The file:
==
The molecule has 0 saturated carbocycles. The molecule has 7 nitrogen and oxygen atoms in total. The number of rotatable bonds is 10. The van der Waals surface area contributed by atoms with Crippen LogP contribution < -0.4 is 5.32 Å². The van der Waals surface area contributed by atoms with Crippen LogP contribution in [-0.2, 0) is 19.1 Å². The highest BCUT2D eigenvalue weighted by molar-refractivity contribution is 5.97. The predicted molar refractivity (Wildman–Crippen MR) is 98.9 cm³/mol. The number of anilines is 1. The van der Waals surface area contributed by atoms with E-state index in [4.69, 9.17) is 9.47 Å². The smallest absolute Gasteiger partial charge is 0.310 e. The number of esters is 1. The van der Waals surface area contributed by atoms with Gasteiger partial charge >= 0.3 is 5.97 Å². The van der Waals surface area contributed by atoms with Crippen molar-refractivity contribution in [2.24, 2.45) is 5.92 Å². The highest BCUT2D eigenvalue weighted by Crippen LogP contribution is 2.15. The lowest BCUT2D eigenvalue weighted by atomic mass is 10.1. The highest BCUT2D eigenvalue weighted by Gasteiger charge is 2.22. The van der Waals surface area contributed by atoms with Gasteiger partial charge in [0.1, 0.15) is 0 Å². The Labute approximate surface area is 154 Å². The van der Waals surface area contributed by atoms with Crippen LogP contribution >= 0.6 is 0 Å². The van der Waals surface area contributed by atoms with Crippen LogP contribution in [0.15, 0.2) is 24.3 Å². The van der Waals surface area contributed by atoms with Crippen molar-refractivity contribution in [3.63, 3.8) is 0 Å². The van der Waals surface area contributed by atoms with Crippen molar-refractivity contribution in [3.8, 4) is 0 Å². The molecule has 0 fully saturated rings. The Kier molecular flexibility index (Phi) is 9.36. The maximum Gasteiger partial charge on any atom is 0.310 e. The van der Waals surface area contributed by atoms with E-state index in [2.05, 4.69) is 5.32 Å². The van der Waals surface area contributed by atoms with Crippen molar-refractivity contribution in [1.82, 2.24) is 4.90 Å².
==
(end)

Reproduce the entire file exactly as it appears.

The molecule has 0 saturated carbocycles. The molecule has 7 nitrogen and oxygen atoms in total. The number of rotatable bonds is 10. The van der Waals surface area contributed by atoms with Crippen LogP contribution < -0.4 is 5.32 Å². The van der Waals surface area contributed by atoms with Crippen LogP contribution in [-0.2, 0) is 19.1 Å². The highest BCUT2D eigenvalue weighted by molar-refractivity contribution is 5.97. The predicted molar refractivity (Wildman–Crippen MR) is 98.9 cm³/mol. The number of anilines is 1. The van der Waals surface area contributed by atoms with E-state index in [4.69, 9.17) is 9.47 Å². The smallest absolute Gasteiger partial charge is 0.310 e. The number of esters is 1. The van der Waals surface area contributed by atoms with Gasteiger partial charge >= 0.3 is 5.97 Å². The van der Waals surface area contributed by atoms with Crippen molar-refractivity contribution in [2.24, 2.45) is 5.92 Å². The highest BCUT2D eigenvalue weighted by Crippen LogP contribution is 2.15. The lowest BCUT2D eigenvalue weighted by atomic mass is 10.1. The highest BCUT2D eigenvalue weighted by Gasteiger charge is 2.22. The van der Waals surface area contributed by atoms with Gasteiger partial charge in [0.1, 0.15) is 0 Å². The Labute approximate surface area is 154 Å². The van der Waals surface area contributed by atoms with Crippen LogP contribution >= 0.6 is 0 Å². The van der Waals surface area contributed by atoms with Crippen LogP contribution in [0.15, 0.2) is 24.3 Å². The van der Waals surface area contributed by atoms with Crippen molar-refractivity contribution in [3.63, 3.8) is 0 Å². The van der Waals surface area contributed by atoms with Crippen molar-refractivity contribution in [3.8, 4) is 0 Å². The molecule has 0 fully saturated rings. The Kier molecular flexibility index (Phi) is 9.36. The maximum Gasteiger partial charge on any atom is 0.310 e. The van der Waals surface area contributed by atoms with E-state index in [2.05, 4.69) is 5.32 Å². The van der Waals surface area contributed by atoms with Crippen molar-refractivity contribution in [1.82, 2.24) is 4.90 Å².